One method of isolation that has been utilized is the local oxidation of silicon (LOCOS) technique. Using the LOCOS technique and resulting LOCOS structures, the surface of the active semiconductor substrate is oxidized between active regions of the semiconductor surface to prevent the electronic interaction of adjacent devices. The effectiveness of the LOCOS technique degrades significantly as devices become closer and closer together due to parasitic currents that can develop between adjacent devices beneath the LOCOS structures. These currents are referred to as “punch-through” currents and travel through the bulk semiconductor beneath the LOCOS structures. The formation of such LOCOS structures often results in the formation of so-called “birds beak” structures, well known in the art. It is the formation of such bird's beak structures that often results in unwanted currents, which in turn contributes to white pixel problems in CMOS image sensor devices.
The present inventors have thus concluded, based on the foregoing, that a need exists for a method and system for avoiding white pixel problems caused by unwanted current, particular current induced as a result of the “bird's beak” effect. The present inventors have solved this problem through the design and implementation of a unique “smart pixel” layout for CMOS image sensors products, which results in a reduction in white pixel without any additional costs, which is significant departure from the earlier attempts to address white pixel issues.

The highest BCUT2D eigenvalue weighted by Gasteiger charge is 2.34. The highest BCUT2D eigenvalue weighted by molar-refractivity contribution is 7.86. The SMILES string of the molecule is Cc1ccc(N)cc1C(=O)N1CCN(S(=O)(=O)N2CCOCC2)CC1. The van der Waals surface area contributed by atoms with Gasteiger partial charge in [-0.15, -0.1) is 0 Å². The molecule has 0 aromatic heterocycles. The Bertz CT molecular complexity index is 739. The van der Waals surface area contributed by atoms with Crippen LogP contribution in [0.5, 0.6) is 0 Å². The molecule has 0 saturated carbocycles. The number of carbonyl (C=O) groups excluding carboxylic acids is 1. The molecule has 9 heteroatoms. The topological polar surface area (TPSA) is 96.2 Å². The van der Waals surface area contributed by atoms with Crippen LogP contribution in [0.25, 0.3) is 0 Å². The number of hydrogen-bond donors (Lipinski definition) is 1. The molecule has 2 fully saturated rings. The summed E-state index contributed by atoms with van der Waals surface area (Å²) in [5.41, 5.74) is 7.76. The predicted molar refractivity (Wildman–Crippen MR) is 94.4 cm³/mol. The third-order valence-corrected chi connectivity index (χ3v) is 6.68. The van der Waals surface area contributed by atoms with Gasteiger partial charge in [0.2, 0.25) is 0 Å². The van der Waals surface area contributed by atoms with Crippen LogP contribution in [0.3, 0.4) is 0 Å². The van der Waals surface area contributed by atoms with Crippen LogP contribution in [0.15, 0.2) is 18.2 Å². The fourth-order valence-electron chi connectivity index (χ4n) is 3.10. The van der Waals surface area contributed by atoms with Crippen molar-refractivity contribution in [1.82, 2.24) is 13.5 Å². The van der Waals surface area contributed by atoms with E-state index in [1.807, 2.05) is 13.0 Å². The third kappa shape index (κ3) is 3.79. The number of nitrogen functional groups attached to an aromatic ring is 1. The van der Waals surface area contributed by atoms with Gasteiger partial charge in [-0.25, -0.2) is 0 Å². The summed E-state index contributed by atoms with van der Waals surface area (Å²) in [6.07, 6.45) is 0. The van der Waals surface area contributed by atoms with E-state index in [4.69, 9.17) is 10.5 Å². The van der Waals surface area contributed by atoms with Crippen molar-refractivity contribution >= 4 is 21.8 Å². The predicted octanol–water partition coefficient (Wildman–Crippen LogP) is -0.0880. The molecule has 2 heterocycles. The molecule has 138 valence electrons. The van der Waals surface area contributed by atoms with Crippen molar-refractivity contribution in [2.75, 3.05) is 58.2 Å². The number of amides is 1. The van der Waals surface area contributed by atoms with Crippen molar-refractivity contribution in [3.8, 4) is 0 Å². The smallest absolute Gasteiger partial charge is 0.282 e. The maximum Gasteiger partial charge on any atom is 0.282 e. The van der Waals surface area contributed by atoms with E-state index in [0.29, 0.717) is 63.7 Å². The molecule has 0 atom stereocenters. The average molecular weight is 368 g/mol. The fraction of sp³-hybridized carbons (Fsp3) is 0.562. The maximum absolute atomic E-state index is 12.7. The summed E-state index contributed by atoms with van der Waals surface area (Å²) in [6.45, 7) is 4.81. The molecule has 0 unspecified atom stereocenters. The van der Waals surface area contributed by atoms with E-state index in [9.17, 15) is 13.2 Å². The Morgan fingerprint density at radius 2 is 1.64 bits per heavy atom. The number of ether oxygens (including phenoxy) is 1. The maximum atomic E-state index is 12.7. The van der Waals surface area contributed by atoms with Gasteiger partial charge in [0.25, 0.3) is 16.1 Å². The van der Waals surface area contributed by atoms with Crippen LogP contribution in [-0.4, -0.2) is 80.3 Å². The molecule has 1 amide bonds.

The following summary of the invention is provided to facilitate an understanding of some of the innovative features unique to the present invention, and is not intended to be a full description. A full appreciation of the various aspects of the invention can be gained by taking the entire specification, claims, drawings, and abstract as a whole.
It is therefore one aspect of the present invention to provide improved image sensor devices and fabrication techniques thereof.
It is another aspect of the present invention to provide improved CMOS image sensor devices and fabrication techniques thereof.
It is yet another aspect of the present invention to provide a method and system for reducing leakage current resulting from CMOS image sensor fabrication methods.
It is an additional aspect of the present invention to provide a method and systems for reducing unwanted current in CMOS image sensor devices resulting from white pixel difficulties.